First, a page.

Acton Institute Powerblog Archives

Post Tagged 'health care'

The High Cost of War

Justin Constantine has written an excellent piece on the high cost of war in the Atlantic titled “Wounded in Iraq: A Marine’s Story.” Constantine, who was shot in the head in Iraq, notes in his essay, Blood and treasure are the costs of war. Continue Reading...

Mandating Monolithic Medicine

Among the warnings sounded as the Democratic health care reform bill was being debated was that the federal insurance mandate included in the bill—even though not national health care per se—would essentially give the federal government control of the insurance industry. Continue Reading...

The Superiority of Christian Doctors

A few weeks ago we noted a study on the better quality and efficiency of care provided by religious, and specifically Christian, hospitals. Now today comes a report that “doctors who hold religious beliefs are far less likely to allow a patient to die than those who have no faith” (HT: Kruse Kronicle). Continue Reading...

Health Care Subsidiarity: Continued

The escalating legal battle over the recent health care legislation has spilled out of the federal judiciary into state governments. An August 14 story from the New York Times reports: Faced with the need to review insurance rates and enforce a panoply of new rights granted to consumers, states are scrambling to make sure they have the necessary legal authority to carry out the responsibilities being placed on them by President Obama’s health care law. Continue Reading...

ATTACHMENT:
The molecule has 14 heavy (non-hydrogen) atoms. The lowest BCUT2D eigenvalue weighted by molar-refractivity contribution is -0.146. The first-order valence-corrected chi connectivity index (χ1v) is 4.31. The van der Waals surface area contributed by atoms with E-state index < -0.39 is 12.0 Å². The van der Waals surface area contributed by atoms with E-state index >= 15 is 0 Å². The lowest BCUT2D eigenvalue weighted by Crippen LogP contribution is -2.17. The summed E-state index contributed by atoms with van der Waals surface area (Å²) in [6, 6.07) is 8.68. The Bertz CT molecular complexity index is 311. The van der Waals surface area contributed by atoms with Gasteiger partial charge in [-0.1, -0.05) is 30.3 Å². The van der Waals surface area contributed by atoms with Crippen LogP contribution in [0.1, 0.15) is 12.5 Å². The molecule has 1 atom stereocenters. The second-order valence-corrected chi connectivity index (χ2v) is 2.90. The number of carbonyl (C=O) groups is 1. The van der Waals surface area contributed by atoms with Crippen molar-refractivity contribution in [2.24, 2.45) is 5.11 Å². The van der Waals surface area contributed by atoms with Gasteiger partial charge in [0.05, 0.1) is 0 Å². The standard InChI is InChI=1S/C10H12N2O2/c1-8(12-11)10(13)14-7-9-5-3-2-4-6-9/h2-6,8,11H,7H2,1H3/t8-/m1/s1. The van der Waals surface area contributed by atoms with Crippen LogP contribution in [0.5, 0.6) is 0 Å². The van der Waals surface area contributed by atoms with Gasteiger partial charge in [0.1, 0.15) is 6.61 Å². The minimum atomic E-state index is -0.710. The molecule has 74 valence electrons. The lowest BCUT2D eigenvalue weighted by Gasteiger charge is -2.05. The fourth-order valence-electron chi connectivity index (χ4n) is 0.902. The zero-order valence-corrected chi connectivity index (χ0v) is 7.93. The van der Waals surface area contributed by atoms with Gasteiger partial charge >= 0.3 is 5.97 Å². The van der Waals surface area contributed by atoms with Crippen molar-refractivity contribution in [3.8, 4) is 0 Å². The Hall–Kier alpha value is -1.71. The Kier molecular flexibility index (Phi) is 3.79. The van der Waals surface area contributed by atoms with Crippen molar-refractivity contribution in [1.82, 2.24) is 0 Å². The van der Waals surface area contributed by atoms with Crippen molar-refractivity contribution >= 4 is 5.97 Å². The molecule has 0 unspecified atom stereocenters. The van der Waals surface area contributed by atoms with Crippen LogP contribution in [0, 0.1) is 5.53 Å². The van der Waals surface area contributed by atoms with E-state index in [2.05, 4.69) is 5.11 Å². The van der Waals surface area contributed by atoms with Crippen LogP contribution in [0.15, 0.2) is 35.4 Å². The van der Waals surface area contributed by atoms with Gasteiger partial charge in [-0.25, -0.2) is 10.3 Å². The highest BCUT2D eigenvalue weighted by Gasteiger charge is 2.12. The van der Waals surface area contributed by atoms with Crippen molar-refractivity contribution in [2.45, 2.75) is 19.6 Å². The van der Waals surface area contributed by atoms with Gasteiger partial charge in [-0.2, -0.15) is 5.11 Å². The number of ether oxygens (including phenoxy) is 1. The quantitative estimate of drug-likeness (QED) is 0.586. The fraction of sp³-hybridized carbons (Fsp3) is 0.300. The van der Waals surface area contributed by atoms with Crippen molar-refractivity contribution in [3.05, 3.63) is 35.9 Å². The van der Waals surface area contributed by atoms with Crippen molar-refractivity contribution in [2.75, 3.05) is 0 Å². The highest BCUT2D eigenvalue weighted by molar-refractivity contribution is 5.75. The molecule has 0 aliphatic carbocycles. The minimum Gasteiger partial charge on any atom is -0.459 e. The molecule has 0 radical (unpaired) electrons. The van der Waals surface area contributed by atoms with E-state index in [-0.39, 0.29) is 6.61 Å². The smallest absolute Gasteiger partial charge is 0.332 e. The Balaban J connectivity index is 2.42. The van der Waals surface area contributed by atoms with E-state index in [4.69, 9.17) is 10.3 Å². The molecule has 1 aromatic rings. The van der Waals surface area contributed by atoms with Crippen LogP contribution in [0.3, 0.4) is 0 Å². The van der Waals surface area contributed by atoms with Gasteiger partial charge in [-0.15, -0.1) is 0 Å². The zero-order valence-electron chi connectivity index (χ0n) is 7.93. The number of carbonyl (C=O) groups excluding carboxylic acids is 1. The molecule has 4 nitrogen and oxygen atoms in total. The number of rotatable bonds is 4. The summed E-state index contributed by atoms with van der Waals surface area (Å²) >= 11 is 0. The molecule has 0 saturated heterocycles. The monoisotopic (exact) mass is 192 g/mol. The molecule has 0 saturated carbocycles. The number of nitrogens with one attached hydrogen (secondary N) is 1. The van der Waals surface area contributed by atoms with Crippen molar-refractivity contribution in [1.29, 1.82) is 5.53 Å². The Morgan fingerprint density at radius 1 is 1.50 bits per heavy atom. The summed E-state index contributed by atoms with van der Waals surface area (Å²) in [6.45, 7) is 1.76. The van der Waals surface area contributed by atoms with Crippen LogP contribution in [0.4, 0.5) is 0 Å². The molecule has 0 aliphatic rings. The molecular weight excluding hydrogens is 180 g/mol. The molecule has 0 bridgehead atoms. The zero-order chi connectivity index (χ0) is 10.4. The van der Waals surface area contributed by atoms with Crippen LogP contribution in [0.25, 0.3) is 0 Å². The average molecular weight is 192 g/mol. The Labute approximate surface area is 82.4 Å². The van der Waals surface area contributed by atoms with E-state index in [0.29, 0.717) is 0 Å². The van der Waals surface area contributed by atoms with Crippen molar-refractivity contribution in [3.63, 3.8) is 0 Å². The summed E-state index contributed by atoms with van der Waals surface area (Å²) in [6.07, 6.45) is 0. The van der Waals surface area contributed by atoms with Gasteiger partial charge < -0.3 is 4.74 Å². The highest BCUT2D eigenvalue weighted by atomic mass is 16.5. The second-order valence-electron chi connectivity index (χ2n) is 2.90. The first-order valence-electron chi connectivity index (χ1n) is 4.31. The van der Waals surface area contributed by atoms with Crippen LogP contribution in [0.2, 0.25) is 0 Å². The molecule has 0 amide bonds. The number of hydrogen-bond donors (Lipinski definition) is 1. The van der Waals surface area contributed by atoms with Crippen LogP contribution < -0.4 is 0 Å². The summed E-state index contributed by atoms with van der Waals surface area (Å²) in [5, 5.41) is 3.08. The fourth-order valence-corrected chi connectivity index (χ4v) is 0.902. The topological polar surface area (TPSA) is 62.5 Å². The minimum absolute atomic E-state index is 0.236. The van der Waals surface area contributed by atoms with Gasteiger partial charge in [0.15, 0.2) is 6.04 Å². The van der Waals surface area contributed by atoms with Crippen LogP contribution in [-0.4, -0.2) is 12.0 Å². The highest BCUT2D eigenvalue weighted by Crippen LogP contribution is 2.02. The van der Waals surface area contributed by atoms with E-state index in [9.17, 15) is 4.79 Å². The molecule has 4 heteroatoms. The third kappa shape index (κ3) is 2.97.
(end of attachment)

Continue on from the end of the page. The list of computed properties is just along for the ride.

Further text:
The Superiority of Christian Hospitals

Thomson Reuters has issued a new report that shows church-run hospitals provide better quality care more efficiently than other secular hospitals. Jean Chenoweth, senior vice president for performance improvement and 100 Top Hospitals programs at Thomson Reuters, says, “Our data suggest that the leadership of health systems owned by churches may be the most active in aligning quality goals and monitoring achievement of mission across the system.” It is certainly true that Christian engagement of issues surrounding health care are essential for renewing our system of care. Continue Reading...